Transit

BART Turns 40: Some History Lessons

BART, the Bay Area Rapid Transit system, turns 40-years-old today, with the unfortunate anniversary of 9/11.  Some historical and financial tidbits: The original system was supposed to serve Marin and San Mateo Counties, along with San Francisco, Alameda, and Contra Costa Counties.  According to Stephen Zwerling, San Mateo dropped out due to concern that neighboring …

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Designing City Streets That Reduce Greenhouse Gas Emissions

In the U.S., city planners have typically designed streets to enhance the comfort of the driver. Unfortunately, the very qualities that serve this goal tend to discourage foot traffic, bicycles, and transit use. The result is that standard street design tends to encourage activities that increase greenhouse gas emissions, and discourage more efficient ways to …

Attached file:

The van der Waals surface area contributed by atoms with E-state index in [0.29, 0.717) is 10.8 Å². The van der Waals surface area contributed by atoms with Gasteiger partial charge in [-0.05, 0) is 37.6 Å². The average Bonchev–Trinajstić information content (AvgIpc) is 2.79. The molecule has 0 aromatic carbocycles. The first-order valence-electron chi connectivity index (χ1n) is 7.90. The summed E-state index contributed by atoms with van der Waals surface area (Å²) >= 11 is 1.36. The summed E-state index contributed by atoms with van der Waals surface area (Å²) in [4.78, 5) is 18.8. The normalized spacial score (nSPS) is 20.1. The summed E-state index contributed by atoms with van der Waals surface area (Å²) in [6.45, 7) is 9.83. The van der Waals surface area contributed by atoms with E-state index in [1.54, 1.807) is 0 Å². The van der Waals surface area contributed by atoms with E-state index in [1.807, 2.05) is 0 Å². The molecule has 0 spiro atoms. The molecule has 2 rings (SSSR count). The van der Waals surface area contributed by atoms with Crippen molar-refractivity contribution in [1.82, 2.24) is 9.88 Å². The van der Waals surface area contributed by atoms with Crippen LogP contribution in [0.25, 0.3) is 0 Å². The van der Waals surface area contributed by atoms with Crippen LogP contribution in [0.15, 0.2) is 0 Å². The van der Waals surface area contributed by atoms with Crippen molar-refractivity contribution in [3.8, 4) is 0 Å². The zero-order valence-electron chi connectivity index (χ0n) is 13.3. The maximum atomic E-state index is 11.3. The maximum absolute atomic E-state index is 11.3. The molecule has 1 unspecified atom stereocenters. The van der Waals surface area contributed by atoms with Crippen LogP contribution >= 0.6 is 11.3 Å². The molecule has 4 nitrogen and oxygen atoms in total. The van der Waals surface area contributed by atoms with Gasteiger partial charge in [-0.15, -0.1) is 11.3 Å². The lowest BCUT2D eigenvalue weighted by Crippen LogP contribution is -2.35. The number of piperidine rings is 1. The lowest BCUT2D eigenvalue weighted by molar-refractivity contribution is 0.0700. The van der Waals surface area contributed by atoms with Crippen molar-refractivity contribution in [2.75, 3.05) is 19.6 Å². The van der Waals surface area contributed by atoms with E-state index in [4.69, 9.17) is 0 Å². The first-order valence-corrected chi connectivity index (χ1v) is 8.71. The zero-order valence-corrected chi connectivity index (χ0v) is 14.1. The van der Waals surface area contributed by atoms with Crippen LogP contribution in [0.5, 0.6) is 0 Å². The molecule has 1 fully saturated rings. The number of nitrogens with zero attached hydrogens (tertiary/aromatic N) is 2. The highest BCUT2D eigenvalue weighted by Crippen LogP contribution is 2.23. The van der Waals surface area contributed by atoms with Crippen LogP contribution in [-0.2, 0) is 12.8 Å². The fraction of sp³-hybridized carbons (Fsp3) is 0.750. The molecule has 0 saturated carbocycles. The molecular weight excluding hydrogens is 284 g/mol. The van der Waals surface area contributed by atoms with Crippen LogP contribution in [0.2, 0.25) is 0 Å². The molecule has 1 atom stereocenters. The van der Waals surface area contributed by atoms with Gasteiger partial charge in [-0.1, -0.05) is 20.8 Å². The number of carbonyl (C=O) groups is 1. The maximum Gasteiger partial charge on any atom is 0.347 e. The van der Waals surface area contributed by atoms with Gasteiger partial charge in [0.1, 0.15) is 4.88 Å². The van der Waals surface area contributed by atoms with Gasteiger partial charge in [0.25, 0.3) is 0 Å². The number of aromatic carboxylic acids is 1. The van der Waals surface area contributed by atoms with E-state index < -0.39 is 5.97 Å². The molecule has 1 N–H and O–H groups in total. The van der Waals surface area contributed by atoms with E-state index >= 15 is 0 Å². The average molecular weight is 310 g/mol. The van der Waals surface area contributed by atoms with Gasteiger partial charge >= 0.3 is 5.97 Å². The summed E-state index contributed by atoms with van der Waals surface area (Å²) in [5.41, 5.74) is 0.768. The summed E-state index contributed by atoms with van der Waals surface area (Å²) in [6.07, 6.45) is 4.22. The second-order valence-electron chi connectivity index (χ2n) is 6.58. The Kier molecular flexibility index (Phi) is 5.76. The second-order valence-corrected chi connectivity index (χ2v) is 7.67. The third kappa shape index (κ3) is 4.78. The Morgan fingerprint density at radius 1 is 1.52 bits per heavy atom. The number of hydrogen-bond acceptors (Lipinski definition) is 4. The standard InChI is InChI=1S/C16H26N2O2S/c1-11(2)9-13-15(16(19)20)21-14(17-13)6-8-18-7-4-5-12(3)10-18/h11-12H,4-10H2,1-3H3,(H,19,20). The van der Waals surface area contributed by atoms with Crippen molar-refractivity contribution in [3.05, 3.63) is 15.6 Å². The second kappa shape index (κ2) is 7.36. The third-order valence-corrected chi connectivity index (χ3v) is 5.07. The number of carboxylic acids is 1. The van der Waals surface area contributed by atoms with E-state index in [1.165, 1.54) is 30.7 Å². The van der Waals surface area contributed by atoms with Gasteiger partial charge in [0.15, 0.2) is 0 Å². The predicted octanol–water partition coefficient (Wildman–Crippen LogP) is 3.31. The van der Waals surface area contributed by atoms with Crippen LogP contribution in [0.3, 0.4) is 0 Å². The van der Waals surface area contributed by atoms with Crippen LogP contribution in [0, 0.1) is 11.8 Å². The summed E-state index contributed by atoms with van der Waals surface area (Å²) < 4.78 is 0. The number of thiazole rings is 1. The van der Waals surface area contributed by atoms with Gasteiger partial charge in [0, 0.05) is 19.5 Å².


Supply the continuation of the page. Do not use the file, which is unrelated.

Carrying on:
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Too Cool to Avoid Blogging — The Straddling Bus

Critics of subways often argue, correctly, that they are very, very expensive.  They argue much less correctly that they aren’t worth it from a cost-benefit perspective.  (I’ll believe when they add in the subsidies for roads and automobiles, price auto traffic like they do with rail, and stop using tendentious examples to criticize high-speed rail).  …

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The US Chamber of Commerce on Carbon Regulation: Sub-zero stupid

Holly referenced the Chamber of Commerce’s hysterical claim that regulating carbon dioxide would stop all the infrastructure projects in the stimulus.  Not only is that not true, but it might in fact be exactly the opposite. The reason is pretty straightforward: to the extent that the government places caps on carbon dioxide, such a policy …

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Why Does Larry Summers Want to Accelerate Climate Change?

I’ve never been a huge fan of Greenpeace: although I like much of the work they do, it has always seemed to me that they are more interested in headlines than the slogging work it takes to promote sustainability. But they had a great idea a few days ago: commission the respected private corporate consulting …

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